Recognizing that government support for certain types of environmental research and monitoring is decreasing, another member of the audience asked whether citizen science could be used to augment scarce resources. The panel answered a tentative “yes,” but also noted that citizen science requires substantial investments in terms of both time (e.g., for volunteer management) and other resources to be successful . The panel also suggested that the point of citizen science is not just to get more data, but to teach volunteers, empower communities, and democratize science and society.
Next Steps for Citizen Science and Environmental Monitoring
Citizen science for environmental monitoring has yet to reach its full potential. Those who wish to help advance activities, or bring together sister communities of practice such as “citizen science” and “environmental justice,” could focus their efforts in a number of areas.
1. Designing, building, and understanding low-cost tools and technologies for environmental research. Organizations like Public Lab support a collaborative network of people who design, build, and use low cost, open-source tools for environmental monitoring. The EPA hosts an air quality sensor toolkit . SciStarter is beginning to compile a database of tools that volunteers can build, borrow, or buy . Despite these efforts, citizen science still lacks a single point of access for information on the full range of available tools including the cost, usability, accessibility, and quality of the data produced by each. A comprehensive inventory of low-costs tools for environmental monitoring would help projects find technologies to appropriate or use directly, help funders recognize gaps in tool availability, and help organizations like Public Lab fill these gaps by designing and sharing more open source hardware.
2. Understanding the pathways and pipelines for getting data used in research, regulation, and policymaking. When asked about her favorite citizen science project, Doesmagan shared her appreciation of fenceline community members who persistently document local environmental conditions in formats ranging from journal logs of funky smells to newspaper clippings. Getting a wide range of data, especially qualitative data, used in research and regulation is a known challenge in environmental and environmental health research .
Some efforts are underway to address this issue. Researchers at the Environmental Law Institute have identified areas for influence by identifying laws, such as the Clean Water Act and Endangered Species Act, which explicitly invite citizen science into public decisions . The Data and Metadata Working Group of the U.S. Citizen Science Association is devoted to developing PPSR CORE as a cross-disciplinary standard for collecting and documenting citizen science data . But more work is needed to move beyond hypothetical opportunities and show concrete case studies where a range of citizen science activities have actually influenced decision-making. Case studies should include information such as the presence of baseline data (if any), the use of supporting tools and technologies, relevant domain-specific or regulatory standards, effective data collection and management practices, and the amount of time that elapsed between a project’s initiation and the desired outcome. Further, there should be support for citizen science projects who wish to improve their data collection, validation, documentation, and management practices but lack access to resources or expertise.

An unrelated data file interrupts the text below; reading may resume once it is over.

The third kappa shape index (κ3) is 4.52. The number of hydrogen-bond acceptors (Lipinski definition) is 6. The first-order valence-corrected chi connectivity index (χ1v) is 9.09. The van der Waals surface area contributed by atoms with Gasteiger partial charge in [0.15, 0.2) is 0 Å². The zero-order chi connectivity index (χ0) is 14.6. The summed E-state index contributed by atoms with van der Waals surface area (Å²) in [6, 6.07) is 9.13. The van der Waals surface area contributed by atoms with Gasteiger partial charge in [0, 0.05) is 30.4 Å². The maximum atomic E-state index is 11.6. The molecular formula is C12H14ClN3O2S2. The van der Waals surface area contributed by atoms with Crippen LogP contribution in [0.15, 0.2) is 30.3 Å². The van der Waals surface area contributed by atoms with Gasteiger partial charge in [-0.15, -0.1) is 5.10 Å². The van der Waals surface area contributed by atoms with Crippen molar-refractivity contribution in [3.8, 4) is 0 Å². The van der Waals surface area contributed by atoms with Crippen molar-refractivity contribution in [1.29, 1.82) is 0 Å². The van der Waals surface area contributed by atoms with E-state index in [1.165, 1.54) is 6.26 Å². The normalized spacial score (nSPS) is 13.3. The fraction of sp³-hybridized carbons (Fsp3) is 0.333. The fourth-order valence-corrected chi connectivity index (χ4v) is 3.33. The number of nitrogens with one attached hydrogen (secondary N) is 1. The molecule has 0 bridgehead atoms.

3. Documenting and publicizing a range of models and effective practices for conducting research with communities. Cooper and Parker made similar distinctions between large-scale citizen science, typically led by professional researchers, and smaller-scale, “community” citizen science where researchers and communities are partnered throughout the research process.
There is a wealth of knowledge in the citizen science community on motivation, especially regarding how to incentivize volunteers by, for example, helping them excel at their hobbies . Community citizen science is different. Rather than advancing research, these projects are conducted to secure human “rights to basic amenities,” and are inherently local rather than national or global in scope. Members of the public are not motivated as much as engaged, through processes that often prioritize funding equity, management parity, and science for compliance .
While there are important research questions to be studied, advancing citizen science for environmental monitoring requires a range of capacity building activities. Support is needed for the network of people and organizations engaged in monitoring such as the Citizen Science Association (CSA) and related environmental justice communities. These organizations can develop, host, or link to case studies and resources like toolkits or databases that require community contributions and upkeep. Government agencies who support citizen science projects and use their data are also important stakeholders to engage, as are the people who conduct monitoring directly, to benefit human and environmental health.
Citizen scientists sampling in Rocky Mountain National Park. Ecological monitoring and biodiversity monitoring are highly relevant to environmental monitoring activities. Photo credit: NPS, public domain.
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About the Author
Dr. Anne Bowser is a Deputy Director with the Science and Technology Innovation Program (STIP) and the Director of Innovation at the Wilson Center. Her work investigates the intersections between science, technology and democracy.Read More